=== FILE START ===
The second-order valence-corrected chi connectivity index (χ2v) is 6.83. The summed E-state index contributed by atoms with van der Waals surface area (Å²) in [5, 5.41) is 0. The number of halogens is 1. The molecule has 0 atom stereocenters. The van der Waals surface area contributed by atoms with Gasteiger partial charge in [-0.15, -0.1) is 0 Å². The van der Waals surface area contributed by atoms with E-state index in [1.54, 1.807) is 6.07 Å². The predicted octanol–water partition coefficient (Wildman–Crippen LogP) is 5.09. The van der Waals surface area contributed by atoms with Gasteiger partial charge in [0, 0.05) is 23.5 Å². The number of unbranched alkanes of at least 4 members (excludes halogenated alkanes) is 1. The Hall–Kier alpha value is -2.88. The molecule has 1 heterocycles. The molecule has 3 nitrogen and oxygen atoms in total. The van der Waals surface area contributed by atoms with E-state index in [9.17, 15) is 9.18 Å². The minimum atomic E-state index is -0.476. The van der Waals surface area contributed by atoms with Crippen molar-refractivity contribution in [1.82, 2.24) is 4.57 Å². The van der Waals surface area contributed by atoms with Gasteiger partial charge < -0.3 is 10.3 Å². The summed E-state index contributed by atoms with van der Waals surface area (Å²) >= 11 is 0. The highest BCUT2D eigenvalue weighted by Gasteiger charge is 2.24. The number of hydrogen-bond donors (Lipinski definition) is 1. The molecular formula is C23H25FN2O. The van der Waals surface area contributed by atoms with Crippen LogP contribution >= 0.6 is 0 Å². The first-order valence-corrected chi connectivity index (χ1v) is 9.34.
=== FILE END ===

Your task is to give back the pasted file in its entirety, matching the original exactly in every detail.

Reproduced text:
The second-order valence-corrected chi connectivity index (χ2v) is 6.83. The summed E-state index contributed by atoms with van der Waals surface area (Å²) in [5, 5.41) is 0. The number of halogens is 1. The molecule has 0 atom stereocenters. The van der Waals surface area contributed by atoms with Gasteiger partial charge in [-0.15, -0.1) is 0 Å². The van der Waals surface area contributed by atoms with E-state index in [1.54, 1.807) is 6.07 Å². The predicted octanol–water partition coefficient (Wildman–Crippen LogP) is 5.09. The van der Waals surface area contributed by atoms with Gasteiger partial charge in [0, 0.05) is 23.5 Å². The number of unbranched alkanes of at least 4 members (excludes halogenated alkanes) is 1. The Hall–Kier alpha value is -2.88. The molecule has 1 heterocycles. The molecule has 3 nitrogen and oxygen atoms in total. The van der Waals surface area contributed by atoms with E-state index in [9.17, 15) is 9.18 Å². The minimum atomic E-state index is -0.476. The van der Waals surface area contributed by atoms with Crippen molar-refractivity contribution in [1.82, 2.24) is 4.57 Å². The van der Waals surface area contributed by atoms with Gasteiger partial charge < -0.3 is 10.3 Å². The summed E-state index contributed by atoms with van der Waals surface area (Å²) >= 11 is 0. The highest BCUT2D eigenvalue weighted by Gasteiger charge is 2.24. The number of hydrogen-bond donors (Lipinski definition) is 1. The molecular formula is C23H25FN2O. The van der Waals surface area contributed by atoms with Crippen LogP contribution >= 0.6 is 0 Å². The first-order valence-corrected chi connectivity index (χ1v) is 9.34.